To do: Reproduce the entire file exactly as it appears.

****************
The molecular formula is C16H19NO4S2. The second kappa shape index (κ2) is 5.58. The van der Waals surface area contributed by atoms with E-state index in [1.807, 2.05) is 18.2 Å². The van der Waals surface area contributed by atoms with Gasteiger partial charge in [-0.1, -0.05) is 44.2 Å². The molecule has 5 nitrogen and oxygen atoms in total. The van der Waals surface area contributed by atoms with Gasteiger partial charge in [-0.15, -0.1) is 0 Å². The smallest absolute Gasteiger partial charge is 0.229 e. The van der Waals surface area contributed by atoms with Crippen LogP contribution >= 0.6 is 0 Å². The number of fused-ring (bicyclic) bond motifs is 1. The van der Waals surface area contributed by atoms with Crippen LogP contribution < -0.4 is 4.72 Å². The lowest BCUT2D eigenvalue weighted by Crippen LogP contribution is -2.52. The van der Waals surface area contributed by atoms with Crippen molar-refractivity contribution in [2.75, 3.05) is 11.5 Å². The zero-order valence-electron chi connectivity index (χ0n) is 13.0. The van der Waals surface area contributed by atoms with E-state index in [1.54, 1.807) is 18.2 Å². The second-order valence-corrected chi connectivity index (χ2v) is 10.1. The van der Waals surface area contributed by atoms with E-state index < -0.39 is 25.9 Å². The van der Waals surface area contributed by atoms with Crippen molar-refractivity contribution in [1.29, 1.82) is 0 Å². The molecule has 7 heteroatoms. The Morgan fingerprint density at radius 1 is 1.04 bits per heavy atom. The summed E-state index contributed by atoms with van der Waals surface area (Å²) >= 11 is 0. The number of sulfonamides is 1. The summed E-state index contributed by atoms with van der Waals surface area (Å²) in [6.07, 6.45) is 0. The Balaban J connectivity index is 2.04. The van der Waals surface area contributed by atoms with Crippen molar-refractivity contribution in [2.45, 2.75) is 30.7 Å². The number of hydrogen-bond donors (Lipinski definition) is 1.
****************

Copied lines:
The molecular formula is C16H19NO4S2. The second kappa shape index (κ2) is 5.58. The van der Waals surface area contributed by atoms with E-state index in [1.807, 2.05) is 18.2 Å². The van der Waals surface area contributed by atoms with Gasteiger partial charge in [-0.1, -0.05) is 44.2 Å². The molecule has 5 nitrogen and oxygen atoms in total. The van der Waals surface area contributed by atoms with Gasteiger partial charge in [-0.15, -0.1) is 0 Å². The smallest absolute Gasteiger partial charge is 0.229 e. The van der Waals surface area contributed by atoms with Crippen LogP contribution >= 0.6 is 0 Å². The number of fused-ring (bicyclic) bond motifs is 1. The van der Waals surface area contributed by atoms with Crippen LogP contribution < -0.4 is 4.72 Å². The lowest BCUT2D eigenvalue weighted by Crippen LogP contribution is -2.52. The van der Waals surface area contributed by atoms with Crippen molar-refractivity contribution in [2.75, 3.05) is 11.5 Å². The zero-order valence-electron chi connectivity index (χ0n) is 13.0. The van der Waals surface area contributed by atoms with E-state index in [1.54, 1.807) is 18.2 Å². The second-order valence-corrected chi connectivity index (χ2v) is 10.1. The van der Waals surface area contributed by atoms with E-state index < -0.39 is 25.9 Å². The van der Waals surface area contributed by atoms with Crippen molar-refractivity contribution in [1.29, 1.82) is 0 Å². The molecule has 7 heteroatoms. The Morgan fingerprint density at radius 1 is 1.04 bits per heavy atom. The summed E-state index contributed by atoms with van der Waals surface area (Å²) >= 11 is 0. The number of sulfonamides is 1. The summed E-state index contributed by atoms with van der Waals surface area (Å²) in [6.07, 6.45) is 0. The Balaban J connectivity index is 2.04. The van der Waals surface area contributed by atoms with Crippen molar-refractivity contribution in [2.45, 2.75) is 30.7 Å². The number of hydrogen-bond donors (Lipinski definition) is 1.